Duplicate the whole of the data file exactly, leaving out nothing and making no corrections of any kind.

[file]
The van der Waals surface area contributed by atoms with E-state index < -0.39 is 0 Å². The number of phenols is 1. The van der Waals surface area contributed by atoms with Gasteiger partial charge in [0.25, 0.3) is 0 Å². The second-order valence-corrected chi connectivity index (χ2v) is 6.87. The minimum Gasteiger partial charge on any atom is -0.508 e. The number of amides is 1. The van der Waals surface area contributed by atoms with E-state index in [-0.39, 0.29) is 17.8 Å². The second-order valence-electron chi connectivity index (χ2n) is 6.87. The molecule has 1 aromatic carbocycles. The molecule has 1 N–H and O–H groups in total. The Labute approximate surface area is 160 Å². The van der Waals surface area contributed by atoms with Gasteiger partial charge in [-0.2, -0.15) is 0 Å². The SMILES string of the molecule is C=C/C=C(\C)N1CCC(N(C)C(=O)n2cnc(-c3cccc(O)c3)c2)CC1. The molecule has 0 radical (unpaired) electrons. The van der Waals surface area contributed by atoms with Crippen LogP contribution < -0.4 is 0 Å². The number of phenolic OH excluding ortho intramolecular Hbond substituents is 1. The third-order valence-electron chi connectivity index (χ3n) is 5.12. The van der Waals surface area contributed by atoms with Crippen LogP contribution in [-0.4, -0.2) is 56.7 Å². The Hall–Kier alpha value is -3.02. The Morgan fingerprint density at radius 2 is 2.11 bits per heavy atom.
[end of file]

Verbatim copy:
The van der Waals surface area contributed by atoms with E-state index < -0.39 is 0 Å². The number of phenols is 1. The van der Waals surface area contributed by atoms with Gasteiger partial charge in [0.25, 0.3) is 0 Å². The second-order valence-corrected chi connectivity index (χ2v) is 6.87. The minimum Gasteiger partial charge on any atom is -0.508 e. The number of amides is 1. The van der Waals surface area contributed by atoms with E-state index in [-0.39, 0.29) is 17.8 Å². The second-order valence-electron chi connectivity index (χ2n) is 6.87. The molecule has 1 aromatic carbocycles. The molecule has 1 N–H and O–H groups in total. The Labute approximate surface area is 160 Å². The van der Waals surface area contributed by atoms with Gasteiger partial charge in [-0.2, -0.15) is 0 Å². The SMILES string of the molecule is C=C/C=C(\C)N1CCC(N(C)C(=O)n2cnc(-c3cccc(O)c3)c2)CC1. The molecule has 0 radical (unpaired) electrons. The van der Waals surface area contributed by atoms with Crippen LogP contribution < -0.4 is 0 Å². The number of phenolic OH excluding ortho intramolecular Hbond substituents is 1. The third-order valence-electron chi connectivity index (χ3n) is 5.12. The van der Waals surface area contributed by atoms with Crippen LogP contribution in [-0.4, -0.2) is 56.7 Å². The Hall–Kier alpha value is -3.02. The Morgan fingerprint density at radius 2 is 2.11 bits per heavy atom.